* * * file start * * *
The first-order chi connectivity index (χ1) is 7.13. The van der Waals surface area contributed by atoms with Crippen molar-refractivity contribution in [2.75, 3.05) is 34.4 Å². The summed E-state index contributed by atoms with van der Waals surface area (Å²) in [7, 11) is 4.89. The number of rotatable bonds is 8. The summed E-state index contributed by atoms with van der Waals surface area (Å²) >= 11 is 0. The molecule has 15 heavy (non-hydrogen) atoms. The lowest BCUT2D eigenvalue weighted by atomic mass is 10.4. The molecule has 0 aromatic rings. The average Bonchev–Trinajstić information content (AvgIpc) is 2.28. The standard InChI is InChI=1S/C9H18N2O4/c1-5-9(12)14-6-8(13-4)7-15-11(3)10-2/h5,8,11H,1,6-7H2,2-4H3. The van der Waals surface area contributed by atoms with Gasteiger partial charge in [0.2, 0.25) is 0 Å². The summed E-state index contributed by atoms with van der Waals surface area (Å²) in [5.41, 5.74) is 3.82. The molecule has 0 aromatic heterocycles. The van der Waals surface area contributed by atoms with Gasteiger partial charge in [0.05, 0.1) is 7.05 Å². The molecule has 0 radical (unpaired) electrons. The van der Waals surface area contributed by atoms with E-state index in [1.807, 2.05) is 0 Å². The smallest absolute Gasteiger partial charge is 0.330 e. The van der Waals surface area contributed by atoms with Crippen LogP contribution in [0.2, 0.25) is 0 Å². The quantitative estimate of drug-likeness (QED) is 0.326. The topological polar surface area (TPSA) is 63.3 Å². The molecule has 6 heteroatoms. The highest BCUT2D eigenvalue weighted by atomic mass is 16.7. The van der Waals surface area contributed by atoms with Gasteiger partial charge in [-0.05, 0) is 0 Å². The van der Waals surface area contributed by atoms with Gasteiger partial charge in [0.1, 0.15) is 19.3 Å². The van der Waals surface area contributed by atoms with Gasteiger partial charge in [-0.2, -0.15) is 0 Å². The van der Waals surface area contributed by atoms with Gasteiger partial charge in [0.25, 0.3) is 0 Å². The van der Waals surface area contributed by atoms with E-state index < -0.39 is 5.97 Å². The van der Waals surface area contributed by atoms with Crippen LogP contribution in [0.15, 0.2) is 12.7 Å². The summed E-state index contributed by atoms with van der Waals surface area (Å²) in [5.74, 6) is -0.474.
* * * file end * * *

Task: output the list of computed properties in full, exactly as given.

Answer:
The first-order chi connectivity index (χ1) is 7.13. The van der Waals surface area contributed by atoms with Crippen molar-refractivity contribution in [2.75, 3.05) is 34.4 Å². The summed E-state index contributed by atoms with van der Waals surface area (Å²) in [7, 11) is 4.89. The number of rotatable bonds is 8. The summed E-state index contributed by atoms with van der Waals surface area (Å²) >= 11 is 0. The molecule has 15 heavy (non-hydrogen) atoms. The lowest BCUT2D eigenvalue weighted by atomic mass is 10.4. The molecule has 0 aromatic rings. The average Bonchev–Trinajstić information content (AvgIpc) is 2.28. The standard InChI is InChI=1S/C9H18N2O4/c1-5-9(12)14-6-8(13-4)7-15-11(3)10-2/h5,8,11H,1,6-7H2,2-4H3. The van der Waals surface area contributed by atoms with Gasteiger partial charge in [0.2, 0.25) is 0 Å². The summed E-state index contributed by atoms with van der Waals surface area (Å²) in [5.41, 5.74) is 3.82. The molecule has 0 aromatic heterocycles. The van der Waals surface area contributed by atoms with Gasteiger partial charge in [0.05, 0.1) is 7.05 Å². The molecule has 0 radical (unpaired) electrons. The van der Waals surface area contributed by atoms with E-state index in [1.807, 2.05) is 0 Å². The smallest absolute Gasteiger partial charge is 0.330 e. The van der Waals surface area contributed by atoms with Crippen LogP contribution in [0.2, 0.25) is 0 Å². The quantitative estimate of drug-likeness (QED) is 0.326. The topological polar surface area (TPSA) is 63.3 Å². The molecule has 6 heteroatoms. The highest BCUT2D eigenvalue weighted by atomic mass is 16.7. The van der Waals surface area contributed by atoms with Gasteiger partial charge in [-0.05, 0) is 0 Å². The van der Waals surface area contributed by atoms with Gasteiger partial charge in [0.1, 0.15) is 19.3 Å². The van der Waals surface area contributed by atoms with Gasteiger partial charge in [-0.2, -0.15) is 0 Å². The van der Waals surface area contributed by atoms with Gasteiger partial charge in [0.25, 0.3) is 0 Å². The van der Waals surface area contributed by atoms with E-state index < -0.39 is 5.97 Å². The van der Waals surface area contributed by atoms with Crippen LogP contribution in [0.15, 0.2) is 12.7 Å². The summed E-state index contributed by atoms with van der Waals surface area (Å²) in [5.74, 6) is -0.474.